What I also found was commerce. I found men selling bottles of water and SIM cards in the street, women selling fruits in the markets, children in their uniforms going to school. I also found an international community completely incapable of coordinating the hundreds of foreign aid workers trying to stop the cholera outbreak.

Many attempts have been made to combat cholera in Haiti and they have been largely unsuccessful. Why do you think that is?

The efforts to combat cholera in Haiti have been successful. The number of cases has been drastically reduced, as have the number of deaths. What they haven’t done is eliminate the disease from the country.

Originally, I started my graduate work in cholera molecular biology because I thought that a treatment or a vaccine could have the most positive impact. I went to Haiti and saw them try to fight the spread of cholera with the simplest intervention: the chlorine tablet. Seeing that effort fail showed me it is not about the intervention; it is about distribution. How do you get even the most basic technology to 10 million people?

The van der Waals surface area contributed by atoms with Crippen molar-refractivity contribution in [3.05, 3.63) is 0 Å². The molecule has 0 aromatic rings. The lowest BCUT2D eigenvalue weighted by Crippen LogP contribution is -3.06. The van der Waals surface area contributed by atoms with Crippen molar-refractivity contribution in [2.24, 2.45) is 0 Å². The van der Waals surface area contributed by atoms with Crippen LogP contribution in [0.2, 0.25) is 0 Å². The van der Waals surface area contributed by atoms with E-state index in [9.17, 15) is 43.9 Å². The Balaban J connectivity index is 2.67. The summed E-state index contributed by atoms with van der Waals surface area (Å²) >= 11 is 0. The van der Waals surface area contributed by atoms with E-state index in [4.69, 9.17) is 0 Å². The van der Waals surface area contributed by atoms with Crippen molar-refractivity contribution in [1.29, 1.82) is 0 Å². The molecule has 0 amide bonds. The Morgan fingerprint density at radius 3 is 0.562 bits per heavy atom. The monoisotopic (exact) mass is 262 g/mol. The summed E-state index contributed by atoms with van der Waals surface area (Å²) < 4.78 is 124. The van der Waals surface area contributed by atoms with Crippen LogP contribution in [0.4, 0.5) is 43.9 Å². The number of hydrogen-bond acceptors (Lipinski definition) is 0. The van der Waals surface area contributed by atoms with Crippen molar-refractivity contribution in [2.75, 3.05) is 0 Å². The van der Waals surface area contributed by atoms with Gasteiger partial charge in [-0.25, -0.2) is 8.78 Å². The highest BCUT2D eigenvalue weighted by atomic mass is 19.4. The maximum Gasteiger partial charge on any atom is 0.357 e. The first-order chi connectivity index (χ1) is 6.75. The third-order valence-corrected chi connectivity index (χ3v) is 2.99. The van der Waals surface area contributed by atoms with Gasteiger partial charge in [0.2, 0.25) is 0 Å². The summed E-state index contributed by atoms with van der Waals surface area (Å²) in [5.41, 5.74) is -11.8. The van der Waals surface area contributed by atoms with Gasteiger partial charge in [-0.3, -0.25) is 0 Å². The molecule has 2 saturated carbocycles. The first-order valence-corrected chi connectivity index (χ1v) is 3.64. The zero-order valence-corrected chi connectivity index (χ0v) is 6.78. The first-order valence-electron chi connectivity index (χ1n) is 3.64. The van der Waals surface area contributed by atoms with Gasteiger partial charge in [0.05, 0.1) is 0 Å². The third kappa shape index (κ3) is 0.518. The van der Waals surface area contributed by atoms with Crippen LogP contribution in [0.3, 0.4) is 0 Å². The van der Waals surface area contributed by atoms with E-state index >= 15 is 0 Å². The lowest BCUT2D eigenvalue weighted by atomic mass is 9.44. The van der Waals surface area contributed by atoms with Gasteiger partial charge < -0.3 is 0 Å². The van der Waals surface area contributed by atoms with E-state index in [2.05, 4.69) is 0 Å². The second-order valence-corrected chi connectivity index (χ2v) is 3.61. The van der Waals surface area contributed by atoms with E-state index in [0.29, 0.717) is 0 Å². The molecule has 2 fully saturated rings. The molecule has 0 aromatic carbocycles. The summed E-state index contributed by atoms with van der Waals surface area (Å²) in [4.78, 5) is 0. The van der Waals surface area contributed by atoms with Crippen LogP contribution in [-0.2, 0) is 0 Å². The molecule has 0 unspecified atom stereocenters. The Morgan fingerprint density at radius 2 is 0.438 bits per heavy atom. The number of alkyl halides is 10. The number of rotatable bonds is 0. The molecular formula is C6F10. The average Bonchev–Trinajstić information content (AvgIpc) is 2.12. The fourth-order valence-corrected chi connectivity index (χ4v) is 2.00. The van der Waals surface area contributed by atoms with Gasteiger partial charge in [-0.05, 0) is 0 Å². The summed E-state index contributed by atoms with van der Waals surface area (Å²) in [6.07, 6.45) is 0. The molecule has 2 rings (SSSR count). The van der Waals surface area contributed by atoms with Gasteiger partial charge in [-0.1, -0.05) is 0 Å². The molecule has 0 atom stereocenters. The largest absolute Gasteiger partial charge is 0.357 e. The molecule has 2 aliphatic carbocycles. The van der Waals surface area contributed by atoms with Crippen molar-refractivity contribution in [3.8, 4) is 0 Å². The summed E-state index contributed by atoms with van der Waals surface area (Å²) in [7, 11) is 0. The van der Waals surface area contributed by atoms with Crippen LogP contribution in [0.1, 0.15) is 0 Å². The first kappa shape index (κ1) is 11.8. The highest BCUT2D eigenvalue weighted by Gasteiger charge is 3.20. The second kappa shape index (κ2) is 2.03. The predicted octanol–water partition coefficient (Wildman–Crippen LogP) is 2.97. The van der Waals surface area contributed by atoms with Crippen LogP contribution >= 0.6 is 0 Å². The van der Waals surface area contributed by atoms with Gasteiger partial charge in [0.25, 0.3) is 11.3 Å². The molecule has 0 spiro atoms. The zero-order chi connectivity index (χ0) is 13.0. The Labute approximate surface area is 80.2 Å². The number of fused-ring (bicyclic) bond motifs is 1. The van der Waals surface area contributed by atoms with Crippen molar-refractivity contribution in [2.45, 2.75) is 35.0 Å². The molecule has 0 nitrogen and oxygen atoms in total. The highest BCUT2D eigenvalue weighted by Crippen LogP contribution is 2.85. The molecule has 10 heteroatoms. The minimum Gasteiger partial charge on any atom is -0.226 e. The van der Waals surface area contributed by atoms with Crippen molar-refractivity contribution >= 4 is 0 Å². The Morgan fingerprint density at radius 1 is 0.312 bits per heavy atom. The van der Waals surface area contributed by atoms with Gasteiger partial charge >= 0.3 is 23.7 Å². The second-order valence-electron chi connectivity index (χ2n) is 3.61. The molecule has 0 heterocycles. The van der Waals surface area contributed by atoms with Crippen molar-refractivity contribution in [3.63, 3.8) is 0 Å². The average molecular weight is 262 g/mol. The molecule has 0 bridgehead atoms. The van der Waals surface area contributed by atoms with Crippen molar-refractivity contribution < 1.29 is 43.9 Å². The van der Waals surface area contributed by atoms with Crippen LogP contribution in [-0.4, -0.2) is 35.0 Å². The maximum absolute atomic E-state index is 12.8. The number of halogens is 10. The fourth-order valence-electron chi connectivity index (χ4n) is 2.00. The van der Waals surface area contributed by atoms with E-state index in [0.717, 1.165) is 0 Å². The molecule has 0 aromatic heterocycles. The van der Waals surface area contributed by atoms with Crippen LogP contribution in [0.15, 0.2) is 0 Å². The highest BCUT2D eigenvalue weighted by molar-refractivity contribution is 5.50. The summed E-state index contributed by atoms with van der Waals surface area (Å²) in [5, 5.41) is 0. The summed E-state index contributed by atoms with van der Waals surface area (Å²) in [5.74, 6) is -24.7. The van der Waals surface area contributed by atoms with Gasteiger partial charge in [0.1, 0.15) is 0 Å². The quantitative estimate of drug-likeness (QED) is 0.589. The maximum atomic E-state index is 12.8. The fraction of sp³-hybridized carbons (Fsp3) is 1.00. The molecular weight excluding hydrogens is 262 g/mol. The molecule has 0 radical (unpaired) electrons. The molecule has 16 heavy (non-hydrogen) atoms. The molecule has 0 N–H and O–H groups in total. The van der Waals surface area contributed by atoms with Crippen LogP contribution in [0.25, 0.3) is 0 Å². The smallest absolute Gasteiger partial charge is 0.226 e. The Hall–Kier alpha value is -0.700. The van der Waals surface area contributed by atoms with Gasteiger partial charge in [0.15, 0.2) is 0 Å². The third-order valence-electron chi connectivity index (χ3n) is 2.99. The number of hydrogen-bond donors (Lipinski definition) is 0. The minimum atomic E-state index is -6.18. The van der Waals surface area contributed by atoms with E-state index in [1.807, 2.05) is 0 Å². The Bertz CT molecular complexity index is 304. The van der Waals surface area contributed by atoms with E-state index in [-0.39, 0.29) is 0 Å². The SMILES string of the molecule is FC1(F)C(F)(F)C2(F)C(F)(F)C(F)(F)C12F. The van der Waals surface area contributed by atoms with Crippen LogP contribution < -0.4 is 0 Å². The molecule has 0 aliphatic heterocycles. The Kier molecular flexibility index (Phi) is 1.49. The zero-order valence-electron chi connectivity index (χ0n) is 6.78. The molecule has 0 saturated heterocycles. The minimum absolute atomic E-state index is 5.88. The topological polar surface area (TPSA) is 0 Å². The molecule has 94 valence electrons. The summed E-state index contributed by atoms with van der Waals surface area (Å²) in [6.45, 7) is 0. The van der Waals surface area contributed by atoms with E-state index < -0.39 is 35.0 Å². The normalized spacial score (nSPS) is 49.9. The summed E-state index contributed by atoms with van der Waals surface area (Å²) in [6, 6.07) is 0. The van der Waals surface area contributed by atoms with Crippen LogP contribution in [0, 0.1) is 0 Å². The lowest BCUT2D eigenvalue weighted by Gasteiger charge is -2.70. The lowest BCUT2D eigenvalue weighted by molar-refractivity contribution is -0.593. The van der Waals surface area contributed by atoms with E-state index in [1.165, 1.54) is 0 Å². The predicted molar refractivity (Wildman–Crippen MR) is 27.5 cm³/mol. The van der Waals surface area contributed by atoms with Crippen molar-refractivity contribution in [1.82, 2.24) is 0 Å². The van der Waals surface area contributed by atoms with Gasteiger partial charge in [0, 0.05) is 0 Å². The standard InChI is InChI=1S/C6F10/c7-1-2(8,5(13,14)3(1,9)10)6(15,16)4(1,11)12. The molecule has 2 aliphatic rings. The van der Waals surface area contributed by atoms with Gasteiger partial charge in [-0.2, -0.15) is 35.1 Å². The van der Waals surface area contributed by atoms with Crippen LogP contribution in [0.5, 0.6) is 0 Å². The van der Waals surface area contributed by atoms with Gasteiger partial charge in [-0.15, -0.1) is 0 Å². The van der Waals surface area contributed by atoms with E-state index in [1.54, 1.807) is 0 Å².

From then on I soaked myself in information about the most successful large-scale interventions in water. Water is a local issue in so many ways. It is also a regional and community issue. You can treat your water in your own house, but at the end of the day you and especially your children are going to get water somewhere other than your house, and when you do, if your neighbors and your neighbors’ neighbors aren't treating their water, you are at risk of infection.

For me, there was a disconnect: an international community unable to get chlorine tablets to every household and a populace not only wanting a solution but also eager to work. I realized people want to work, and people want water. People in Haiti pay for water, not only directly in cash, but also indirectly in time, lost work, missed school, poor health, and, when there is cholera, in death. I began to ask if it was possible to marry the need for work with the need for clean water.

How do you think technology can play a successful role in the response to cholera? Are there technologies you are eager to see deployed?